Monday, January 19, 2015


Playwright:  Rick Padden

VenueAurora Fox Theater, 9900 East Colfax, Aurora CO.

Company:  Read and Rant Productions.

Running Time:  2 hours (includes15 minute intermission).

Date of Performance:  Friday, January 16, 2015.

I may have a decent excuse for not knowing my Colorado history; I was raised in Madison Wisconsin.  Like so many others, I didn’t come to Colorado until I was an adult (or what passes for "adult" at age 41) in late 1989.  Even so, it turns out that I’m not alone; there are a lot of native Coloradans who don’t know that the state was the site of several Prisoner of War (POW) camps during World War IIBeets is about POWs from the Greeley camp.  It’s historically accurate, and it’s a compelling story of conflicted emotions and challenged values.
Standing guard over POWs.

The story is set in rural Berthoud, Colorado in the mid 1940s.  Northern Colorado has been a significant producer of sugar beets since the mid 19th century, and the title Beets refers to the crop that Fred and Isabelle Hunt are farming.  Then, as now, getting sufficient unskilled labor to plant, cultivate, and harvest the crop was a challenge.  

The solution, it turns out, was to have the POWs work in the fields.  Through an arrangement with the government, POWs were given work assignments on local farms, under a strict set of rules to prevent escapes and other problems.  Although the rules were loosely enforced, there were few problems with the German soldiers/prisoners in the fields.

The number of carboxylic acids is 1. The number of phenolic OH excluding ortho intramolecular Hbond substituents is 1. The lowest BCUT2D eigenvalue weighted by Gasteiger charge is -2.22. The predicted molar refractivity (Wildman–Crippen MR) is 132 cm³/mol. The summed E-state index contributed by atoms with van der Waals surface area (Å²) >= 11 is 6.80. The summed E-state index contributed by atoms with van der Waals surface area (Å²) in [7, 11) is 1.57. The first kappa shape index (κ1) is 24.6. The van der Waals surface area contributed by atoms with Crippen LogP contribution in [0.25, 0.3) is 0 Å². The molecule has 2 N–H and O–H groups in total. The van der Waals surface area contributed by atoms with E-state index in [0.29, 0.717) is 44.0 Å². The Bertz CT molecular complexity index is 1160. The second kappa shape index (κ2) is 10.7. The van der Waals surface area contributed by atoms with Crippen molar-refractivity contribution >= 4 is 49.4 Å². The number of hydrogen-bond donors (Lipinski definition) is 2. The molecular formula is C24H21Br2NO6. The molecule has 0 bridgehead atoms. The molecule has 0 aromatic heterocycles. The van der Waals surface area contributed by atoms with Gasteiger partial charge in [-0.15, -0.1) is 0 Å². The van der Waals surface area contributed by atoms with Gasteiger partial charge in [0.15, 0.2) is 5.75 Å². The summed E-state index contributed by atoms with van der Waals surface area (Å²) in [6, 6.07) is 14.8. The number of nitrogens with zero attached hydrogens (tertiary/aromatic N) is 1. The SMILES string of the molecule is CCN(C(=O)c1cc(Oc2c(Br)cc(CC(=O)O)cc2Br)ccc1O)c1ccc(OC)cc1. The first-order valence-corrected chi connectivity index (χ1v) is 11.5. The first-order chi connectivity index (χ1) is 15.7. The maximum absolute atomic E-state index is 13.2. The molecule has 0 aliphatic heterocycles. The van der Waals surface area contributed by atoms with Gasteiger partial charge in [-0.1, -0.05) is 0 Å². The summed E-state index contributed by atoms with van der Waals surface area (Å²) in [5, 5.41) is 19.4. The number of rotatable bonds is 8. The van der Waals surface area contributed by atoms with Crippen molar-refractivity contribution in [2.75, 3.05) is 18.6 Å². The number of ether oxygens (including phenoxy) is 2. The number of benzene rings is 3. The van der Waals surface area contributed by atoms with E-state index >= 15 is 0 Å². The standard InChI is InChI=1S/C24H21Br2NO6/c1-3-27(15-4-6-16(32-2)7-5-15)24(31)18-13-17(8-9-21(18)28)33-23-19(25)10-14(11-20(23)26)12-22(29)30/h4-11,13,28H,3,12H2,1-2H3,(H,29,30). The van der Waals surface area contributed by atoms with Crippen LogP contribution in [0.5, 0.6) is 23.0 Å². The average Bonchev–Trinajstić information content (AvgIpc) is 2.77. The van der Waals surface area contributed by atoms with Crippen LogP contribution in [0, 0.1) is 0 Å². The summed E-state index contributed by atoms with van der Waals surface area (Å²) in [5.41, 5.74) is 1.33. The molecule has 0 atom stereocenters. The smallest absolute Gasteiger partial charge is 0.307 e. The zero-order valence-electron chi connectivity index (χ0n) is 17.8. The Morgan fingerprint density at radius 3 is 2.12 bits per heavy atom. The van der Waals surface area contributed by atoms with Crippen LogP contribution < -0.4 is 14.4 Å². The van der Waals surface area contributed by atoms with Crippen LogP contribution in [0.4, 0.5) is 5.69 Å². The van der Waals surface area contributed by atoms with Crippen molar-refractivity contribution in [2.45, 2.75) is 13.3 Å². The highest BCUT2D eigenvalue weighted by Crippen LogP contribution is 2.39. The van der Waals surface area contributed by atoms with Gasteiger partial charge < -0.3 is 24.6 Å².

Fred Hunt (Andrew Uhlenhopp) had a big beef with the program; his son was fighting the Germans overseas, and he wanted no part of having POWs working his fields.  Had it not been for the likelihood that his crop would wilt in the field and die without sufficient hands to harvest it, he would have never permitted POWs on his property.  On learning that his son had been taken prisoner by the Germans, he became even more hostile to the plan.

Fred reluctantly accepted the German POW help simply to avert financial ruin.  

Andrew Uhlenhopp (Fred), Kelly Uhlenhopp (Isabelle).
Fortunately for Fred, his wife Isabelle (played by Andrew's actual wife, Kelly Uhlenhopp), is a beacon of reason and sanity for Fred and their daughter Anna (played by Jordyn Morgan).  She has a habit of reminding Fred (and by extension, all of us) about our basic values.  As she points out to Fred, the POWs are just boys, like their own son, who were doing their duty for their country.  They were the enemy, but they are no longer a threat to the the US, or to the farmers of northern Colorado.